“The truth can be spoken,” she added. “When someone speaks out, hearing it can be done without minimizing it or downplaying it...  Evil really does exist, but when I speak the truth, I?don’t have to carry guilt or blame for it. I can grieve it.”
Though Denhollander is an attorney, who received her J.D. from Oak Brook College of Law, she has worked most of her life as an advocate and educator. Before the Nassar trial she worked in public policy, research and writing for human rights organizations. She has received a number of awards and accolades since the trial, including being named one of Time Magazine’s 100 Most Influential People in the World in 2018 and receiving Heart Ambassador’s Lifetime Achievement Award for Contributing to Social Justice.

Originally from Kalamazoo, where she was home-schooled prior to entering law school at the age of 19, Denhollander currently lives in Louisville, Ky.

She said in her January Series lecture that she met her husband, Jacob, when he private-messaged her asking what her motivation for advocacy was. “900 pages of email later we decided we should probably meet. And now we’re married with four children,” she said.

Denhollander has hinted at a situation where she “lost her church” over an internal sexual abuse scandal. A Christianity Today interview from about a year ago allows her to tell that story more fully, though it is still not explicit.

In the interview, she  notes that it was not a scandal of the church in Louisville she attended, but that church’s joining efforts to return to power someone she regarded as having covered up and enabled sexual abuse.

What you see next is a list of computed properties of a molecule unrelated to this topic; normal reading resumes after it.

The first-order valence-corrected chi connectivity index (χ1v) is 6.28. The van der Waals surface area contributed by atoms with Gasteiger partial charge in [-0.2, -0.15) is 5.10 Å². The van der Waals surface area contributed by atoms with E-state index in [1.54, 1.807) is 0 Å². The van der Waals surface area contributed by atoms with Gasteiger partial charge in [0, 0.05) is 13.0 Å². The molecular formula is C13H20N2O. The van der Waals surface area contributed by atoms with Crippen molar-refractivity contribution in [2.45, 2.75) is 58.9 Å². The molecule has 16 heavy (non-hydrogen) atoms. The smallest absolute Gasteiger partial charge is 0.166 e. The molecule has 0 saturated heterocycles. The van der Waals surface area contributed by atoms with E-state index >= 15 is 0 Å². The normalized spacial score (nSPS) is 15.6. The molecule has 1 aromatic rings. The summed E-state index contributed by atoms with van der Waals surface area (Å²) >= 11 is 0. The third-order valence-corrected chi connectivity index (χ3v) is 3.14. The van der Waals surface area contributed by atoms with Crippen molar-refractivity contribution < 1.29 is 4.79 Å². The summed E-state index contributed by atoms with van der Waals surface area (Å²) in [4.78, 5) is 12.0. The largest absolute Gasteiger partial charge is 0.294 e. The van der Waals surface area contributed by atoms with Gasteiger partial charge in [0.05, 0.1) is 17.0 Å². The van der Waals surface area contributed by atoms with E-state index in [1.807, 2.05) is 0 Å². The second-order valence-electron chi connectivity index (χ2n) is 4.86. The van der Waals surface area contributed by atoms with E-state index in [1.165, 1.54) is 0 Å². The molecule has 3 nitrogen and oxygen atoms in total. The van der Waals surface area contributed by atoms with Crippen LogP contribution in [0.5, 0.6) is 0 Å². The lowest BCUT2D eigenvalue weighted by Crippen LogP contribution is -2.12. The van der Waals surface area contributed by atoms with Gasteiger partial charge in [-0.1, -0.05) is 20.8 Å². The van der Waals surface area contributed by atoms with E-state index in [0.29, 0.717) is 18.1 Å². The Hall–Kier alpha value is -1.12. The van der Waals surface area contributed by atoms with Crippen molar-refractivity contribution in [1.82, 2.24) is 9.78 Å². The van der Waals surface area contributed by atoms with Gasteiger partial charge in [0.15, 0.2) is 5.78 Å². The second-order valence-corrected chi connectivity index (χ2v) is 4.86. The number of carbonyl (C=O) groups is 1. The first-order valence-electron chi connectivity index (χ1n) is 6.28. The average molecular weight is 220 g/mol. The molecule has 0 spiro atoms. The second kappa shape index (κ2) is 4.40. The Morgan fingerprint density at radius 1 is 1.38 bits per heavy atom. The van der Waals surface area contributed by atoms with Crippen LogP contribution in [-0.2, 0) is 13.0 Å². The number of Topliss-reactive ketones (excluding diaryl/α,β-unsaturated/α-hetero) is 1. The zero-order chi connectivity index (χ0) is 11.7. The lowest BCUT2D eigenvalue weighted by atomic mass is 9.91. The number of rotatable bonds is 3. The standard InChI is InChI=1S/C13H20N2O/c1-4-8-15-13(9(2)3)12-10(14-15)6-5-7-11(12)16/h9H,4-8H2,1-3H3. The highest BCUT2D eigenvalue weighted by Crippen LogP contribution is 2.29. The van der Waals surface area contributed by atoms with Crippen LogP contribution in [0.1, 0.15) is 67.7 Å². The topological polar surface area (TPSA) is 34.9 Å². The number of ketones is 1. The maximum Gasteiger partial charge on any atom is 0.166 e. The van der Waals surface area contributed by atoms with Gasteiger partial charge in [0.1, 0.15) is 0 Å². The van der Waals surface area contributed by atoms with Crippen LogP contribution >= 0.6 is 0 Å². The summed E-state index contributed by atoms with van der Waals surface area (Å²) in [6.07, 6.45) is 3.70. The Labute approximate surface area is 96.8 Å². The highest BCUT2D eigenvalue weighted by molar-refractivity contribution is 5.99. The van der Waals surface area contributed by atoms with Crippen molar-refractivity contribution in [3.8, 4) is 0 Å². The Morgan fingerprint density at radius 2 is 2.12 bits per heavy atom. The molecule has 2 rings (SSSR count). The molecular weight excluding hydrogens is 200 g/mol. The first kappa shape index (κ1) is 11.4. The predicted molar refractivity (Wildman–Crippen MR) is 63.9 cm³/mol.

Denhollander said at Calvin College that it was critical that the church rethink its response to sexual abuse, and acknowledge that both justice and forgiveness are of God.

“In my Victim Impact Statement, I delved deeply into the idea of God’s justice and wrath – at a deeply personal cost. But every Christian outlet only discussed how godly it was for me to offer forgiveness despite the fact that I was asking for Larry to get what is merited. Many even time-stamped my Victim Impact Statement at the point that I started talking about forgiveness,” she said.

“As a Christian, you should be the most equipped to condemn sexual abuse and injustice, you are the most equipped to tell people who have suffered that it was evil, it was wrong, and that [you] care because God cares,” she continued.
She said that for her, forgiveness meant  letting go of her own personal resentment and bitterness, but not stepping back from demanding that evil deeds should be punished.

“Justice can also  be pursued from a heart that has released bitterness and comes from nowhere but love and truth... The hope of God is found in His utter goodness. Goodness and evil exist in opposites; when you diminish the one you have automatically weakened the other,” Denhollander said. “Wanting people to get what they deserve is assumed to be antithetical to forgiveness, but it’s a standard set by God.”